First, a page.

The final step is deployment of the User Activity Monitor; and the logical place to start is the Identity repository because repositories can write auditable log events when they issue, validate, and terminate sessions and security tokens; thus the Identity repository can report to the SIEM/Log Management system on what users were issued what sessions and tokens. This location can be made more valuable by adding User Activity Monitors closer to the monitored resources, such as Web Application Firewalls and Web Access Managers. These systems can enhance visibility beyond simply what tokens and sessions were issued (from the Identity repository), adding information on how were they used and what the user accessed.

Correlation: Putting the Data to Work

With monitors situated to report on User Activity, the next step is to use the data. The data and event models described above provide an enriched model that enables the analyst to trace events back upstream. For example, the analyst can set up rules that identify known good and bad behavior patterns to reflect authorized usage and potentially malicious patterns.

Authorized usage patterns generally reflect the use case flows that users follow. In most cases these do not trigger alarms; for example a failed authentication is not necessarily suspicious – many users trigger these multiple times each week. But the stream of events is worth recording because it may be useful later. Consider a case of stock fraud like the Martha Stewart insider trading case several years ago. There was nothing inherently suspicious about her trades at the time, but this evidence was necessary to later press the case on insider trading.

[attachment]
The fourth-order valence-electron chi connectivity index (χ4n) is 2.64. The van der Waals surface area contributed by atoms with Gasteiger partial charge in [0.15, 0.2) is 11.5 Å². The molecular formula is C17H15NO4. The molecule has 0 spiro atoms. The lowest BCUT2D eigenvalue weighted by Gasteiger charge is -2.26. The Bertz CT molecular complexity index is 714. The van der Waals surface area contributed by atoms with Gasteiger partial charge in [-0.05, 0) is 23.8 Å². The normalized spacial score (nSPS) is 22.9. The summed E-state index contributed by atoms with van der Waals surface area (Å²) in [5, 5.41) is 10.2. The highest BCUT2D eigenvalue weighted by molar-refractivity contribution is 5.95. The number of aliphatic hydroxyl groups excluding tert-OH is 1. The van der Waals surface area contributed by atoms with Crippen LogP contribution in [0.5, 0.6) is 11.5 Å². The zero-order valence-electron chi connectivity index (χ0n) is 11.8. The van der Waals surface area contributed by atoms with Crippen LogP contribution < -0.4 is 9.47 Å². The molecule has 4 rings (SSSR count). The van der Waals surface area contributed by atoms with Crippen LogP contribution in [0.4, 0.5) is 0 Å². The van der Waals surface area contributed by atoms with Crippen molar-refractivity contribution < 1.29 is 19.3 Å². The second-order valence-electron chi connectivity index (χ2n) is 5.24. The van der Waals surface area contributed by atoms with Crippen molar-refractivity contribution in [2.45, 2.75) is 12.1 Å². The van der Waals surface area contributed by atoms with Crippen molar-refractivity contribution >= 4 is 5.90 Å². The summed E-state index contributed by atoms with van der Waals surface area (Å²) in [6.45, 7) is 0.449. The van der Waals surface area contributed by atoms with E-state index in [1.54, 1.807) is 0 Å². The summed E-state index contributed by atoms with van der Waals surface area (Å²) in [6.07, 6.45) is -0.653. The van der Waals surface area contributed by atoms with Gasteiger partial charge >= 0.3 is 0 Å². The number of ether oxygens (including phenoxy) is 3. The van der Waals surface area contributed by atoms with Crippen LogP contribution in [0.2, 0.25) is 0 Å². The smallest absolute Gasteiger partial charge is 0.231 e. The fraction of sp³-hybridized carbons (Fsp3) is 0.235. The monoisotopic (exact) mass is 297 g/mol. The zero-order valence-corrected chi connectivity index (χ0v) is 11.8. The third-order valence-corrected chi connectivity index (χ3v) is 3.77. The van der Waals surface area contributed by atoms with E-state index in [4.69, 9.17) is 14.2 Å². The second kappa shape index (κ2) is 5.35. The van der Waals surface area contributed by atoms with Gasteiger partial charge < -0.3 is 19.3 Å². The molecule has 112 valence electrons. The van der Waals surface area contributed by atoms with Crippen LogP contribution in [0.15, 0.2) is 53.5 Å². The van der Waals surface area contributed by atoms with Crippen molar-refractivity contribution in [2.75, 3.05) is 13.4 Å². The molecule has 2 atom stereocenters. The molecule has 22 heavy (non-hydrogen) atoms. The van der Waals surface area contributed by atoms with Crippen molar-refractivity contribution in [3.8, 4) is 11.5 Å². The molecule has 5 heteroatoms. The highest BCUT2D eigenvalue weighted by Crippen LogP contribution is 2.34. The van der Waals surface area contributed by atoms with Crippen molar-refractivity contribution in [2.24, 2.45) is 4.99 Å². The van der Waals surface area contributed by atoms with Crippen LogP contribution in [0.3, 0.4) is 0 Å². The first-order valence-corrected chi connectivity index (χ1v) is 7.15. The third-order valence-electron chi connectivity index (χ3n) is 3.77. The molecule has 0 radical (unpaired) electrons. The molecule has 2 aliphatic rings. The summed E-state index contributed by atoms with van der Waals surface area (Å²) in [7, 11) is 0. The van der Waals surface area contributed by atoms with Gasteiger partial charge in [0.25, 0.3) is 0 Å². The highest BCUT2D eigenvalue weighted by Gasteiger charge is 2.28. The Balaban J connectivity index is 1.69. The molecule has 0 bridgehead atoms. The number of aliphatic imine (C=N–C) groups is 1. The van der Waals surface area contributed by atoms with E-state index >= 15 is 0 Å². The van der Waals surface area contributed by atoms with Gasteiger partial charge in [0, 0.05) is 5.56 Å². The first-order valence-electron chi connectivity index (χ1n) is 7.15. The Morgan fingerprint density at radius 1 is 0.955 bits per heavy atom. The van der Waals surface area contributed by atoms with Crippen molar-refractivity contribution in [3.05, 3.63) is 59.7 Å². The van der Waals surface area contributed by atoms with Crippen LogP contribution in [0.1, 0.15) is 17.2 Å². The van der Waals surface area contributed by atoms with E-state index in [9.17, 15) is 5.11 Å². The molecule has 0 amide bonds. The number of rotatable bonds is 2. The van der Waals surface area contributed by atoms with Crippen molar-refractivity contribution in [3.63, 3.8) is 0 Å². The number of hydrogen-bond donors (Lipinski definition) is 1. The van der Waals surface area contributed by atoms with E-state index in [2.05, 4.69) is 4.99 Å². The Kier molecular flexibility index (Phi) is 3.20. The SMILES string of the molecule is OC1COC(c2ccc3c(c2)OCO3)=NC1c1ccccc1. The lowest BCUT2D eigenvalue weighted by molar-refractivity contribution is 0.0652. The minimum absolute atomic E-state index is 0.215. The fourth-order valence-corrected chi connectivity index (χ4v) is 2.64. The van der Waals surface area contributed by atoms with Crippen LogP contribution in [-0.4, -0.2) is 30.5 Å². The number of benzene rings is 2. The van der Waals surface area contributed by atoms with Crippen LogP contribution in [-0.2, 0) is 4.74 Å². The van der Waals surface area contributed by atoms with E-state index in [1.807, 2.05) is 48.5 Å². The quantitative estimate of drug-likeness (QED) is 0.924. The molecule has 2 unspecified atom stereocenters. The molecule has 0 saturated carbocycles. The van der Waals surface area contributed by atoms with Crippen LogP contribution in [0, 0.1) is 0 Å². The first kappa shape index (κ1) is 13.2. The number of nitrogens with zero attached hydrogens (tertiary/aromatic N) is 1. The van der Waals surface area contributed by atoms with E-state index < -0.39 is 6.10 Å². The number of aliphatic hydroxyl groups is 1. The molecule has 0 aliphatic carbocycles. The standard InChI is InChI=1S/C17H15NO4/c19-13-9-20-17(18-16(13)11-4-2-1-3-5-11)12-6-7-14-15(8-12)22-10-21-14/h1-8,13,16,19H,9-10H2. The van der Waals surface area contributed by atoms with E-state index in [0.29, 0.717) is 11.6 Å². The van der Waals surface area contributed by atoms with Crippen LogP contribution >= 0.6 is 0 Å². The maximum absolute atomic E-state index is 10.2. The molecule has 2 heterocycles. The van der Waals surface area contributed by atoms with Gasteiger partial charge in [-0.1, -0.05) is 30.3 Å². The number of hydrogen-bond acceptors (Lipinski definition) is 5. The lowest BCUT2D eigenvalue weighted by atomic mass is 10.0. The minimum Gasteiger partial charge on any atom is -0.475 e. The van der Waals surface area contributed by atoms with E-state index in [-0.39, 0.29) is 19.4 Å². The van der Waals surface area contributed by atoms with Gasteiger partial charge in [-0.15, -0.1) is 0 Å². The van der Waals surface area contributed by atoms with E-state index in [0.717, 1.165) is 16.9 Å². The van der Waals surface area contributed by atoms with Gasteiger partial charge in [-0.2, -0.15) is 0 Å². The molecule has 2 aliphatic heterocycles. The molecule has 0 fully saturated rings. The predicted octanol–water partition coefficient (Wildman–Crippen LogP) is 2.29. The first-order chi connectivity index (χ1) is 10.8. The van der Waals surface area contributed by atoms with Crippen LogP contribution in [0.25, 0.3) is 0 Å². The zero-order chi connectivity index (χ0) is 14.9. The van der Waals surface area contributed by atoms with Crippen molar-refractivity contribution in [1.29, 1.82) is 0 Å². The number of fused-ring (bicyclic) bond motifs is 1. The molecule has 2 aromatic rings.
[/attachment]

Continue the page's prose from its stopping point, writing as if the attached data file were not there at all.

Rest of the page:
Potentially malicious use cases escalate priority because they contain suspicious data, commands, or sequences. The data is likely not enough to interrupt the application’s processing, but is noteworthy enough for the analyst to review and perhaps investigate further. These signatures are generally not based on use cases, but rather on threat models and attack patterns. The CAPEC community is one source to consider tapping for attack pattern events and signatures.

The collected data can be analyzed using these models to find activity trends. Authorized user activities are kept primarily for evidence purposes – potentially malicious usage is retained as evidence but also flagged for more immediate attention. Rules are typically built into the SIEM/Log Management platform and can correlate the audit records with other sources to provide a more complete picture.


The combination of Identity Monitoring and User Activity Monitoring provides a powerful way for a SIEM/Log Management system to attribute activities to specific user accounts. This enables analysts to tie back to their sessions and tokens, and how they were issued in the first place. When analyzing an incident this evidence can be quite valuable.